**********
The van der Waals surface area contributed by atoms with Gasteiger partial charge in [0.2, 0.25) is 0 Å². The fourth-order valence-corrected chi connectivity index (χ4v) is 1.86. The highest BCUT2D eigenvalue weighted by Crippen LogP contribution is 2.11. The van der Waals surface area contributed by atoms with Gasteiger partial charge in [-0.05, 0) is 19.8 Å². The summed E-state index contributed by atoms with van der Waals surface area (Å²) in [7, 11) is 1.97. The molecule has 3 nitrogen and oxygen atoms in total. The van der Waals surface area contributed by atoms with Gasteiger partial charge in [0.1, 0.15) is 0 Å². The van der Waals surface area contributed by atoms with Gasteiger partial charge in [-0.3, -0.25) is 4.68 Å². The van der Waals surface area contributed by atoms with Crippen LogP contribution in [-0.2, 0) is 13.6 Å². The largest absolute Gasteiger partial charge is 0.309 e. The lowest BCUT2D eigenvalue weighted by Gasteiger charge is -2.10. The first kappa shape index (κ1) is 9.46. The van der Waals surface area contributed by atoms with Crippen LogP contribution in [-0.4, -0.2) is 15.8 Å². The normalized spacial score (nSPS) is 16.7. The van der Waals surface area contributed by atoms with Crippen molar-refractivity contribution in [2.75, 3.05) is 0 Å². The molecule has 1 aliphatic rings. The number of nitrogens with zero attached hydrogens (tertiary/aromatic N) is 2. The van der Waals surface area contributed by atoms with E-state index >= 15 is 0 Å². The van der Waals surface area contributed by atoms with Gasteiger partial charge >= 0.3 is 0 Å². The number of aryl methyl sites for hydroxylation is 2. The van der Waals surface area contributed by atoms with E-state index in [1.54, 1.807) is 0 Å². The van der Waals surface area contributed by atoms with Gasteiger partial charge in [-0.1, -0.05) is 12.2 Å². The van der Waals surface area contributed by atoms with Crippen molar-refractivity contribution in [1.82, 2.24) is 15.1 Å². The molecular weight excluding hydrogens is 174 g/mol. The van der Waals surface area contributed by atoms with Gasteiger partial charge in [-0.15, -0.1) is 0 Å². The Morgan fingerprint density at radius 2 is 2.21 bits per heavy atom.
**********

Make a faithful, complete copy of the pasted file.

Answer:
The van der Waals surface area contributed by atoms with Gasteiger partial charge in [0.2, 0.25) is 0 Å². The fourth-order valence-corrected chi connectivity index (χ4v) is 1.86. The highest BCUT2D eigenvalue weighted by Crippen LogP contribution is 2.11. The van der Waals surface area contributed by atoms with Gasteiger partial charge in [-0.05, 0) is 19.8 Å². The summed E-state index contributed by atoms with van der Waals surface area (Å²) in [7, 11) is 1.97. The molecule has 3 nitrogen and oxygen atoms in total. The van der Waals surface area contributed by atoms with Gasteiger partial charge in [0.1, 0.15) is 0 Å². The van der Waals surface area contributed by atoms with Gasteiger partial charge in [-0.3, -0.25) is 4.68 Å². The van der Waals surface area contributed by atoms with Crippen LogP contribution in [-0.2, 0) is 13.6 Å². The largest absolute Gasteiger partial charge is 0.309 e. The lowest BCUT2D eigenvalue weighted by Gasteiger charge is -2.10. The first kappa shape index (κ1) is 9.46. The van der Waals surface area contributed by atoms with Crippen LogP contribution in [-0.4, -0.2) is 15.8 Å². The normalized spacial score (nSPS) is 16.7. The van der Waals surface area contributed by atoms with Crippen molar-refractivity contribution in [2.75, 3.05) is 0 Å². The molecule has 1 aliphatic rings. The number of nitrogens with zero attached hydrogens (tertiary/aromatic N) is 2. The van der Waals surface area contributed by atoms with E-state index >= 15 is 0 Å². The van der Waals surface area contributed by atoms with Gasteiger partial charge >= 0.3 is 0 Å². The number of aryl methyl sites for hydroxylation is 2. The van der Waals surface area contributed by atoms with E-state index in [1.54, 1.807) is 0 Å². The van der Waals surface area contributed by atoms with Gasteiger partial charge in [-0.1, -0.05) is 12.2 Å². The van der Waals surface area contributed by atoms with Crippen molar-refractivity contribution in [1.82, 2.24) is 15.1 Å². The molecular weight excluding hydrogens is 174 g/mol. The van der Waals surface area contributed by atoms with Gasteiger partial charge in [-0.15, -0.1) is 0 Å². The Morgan fingerprint density at radius 2 is 2.21 bits per heavy atom.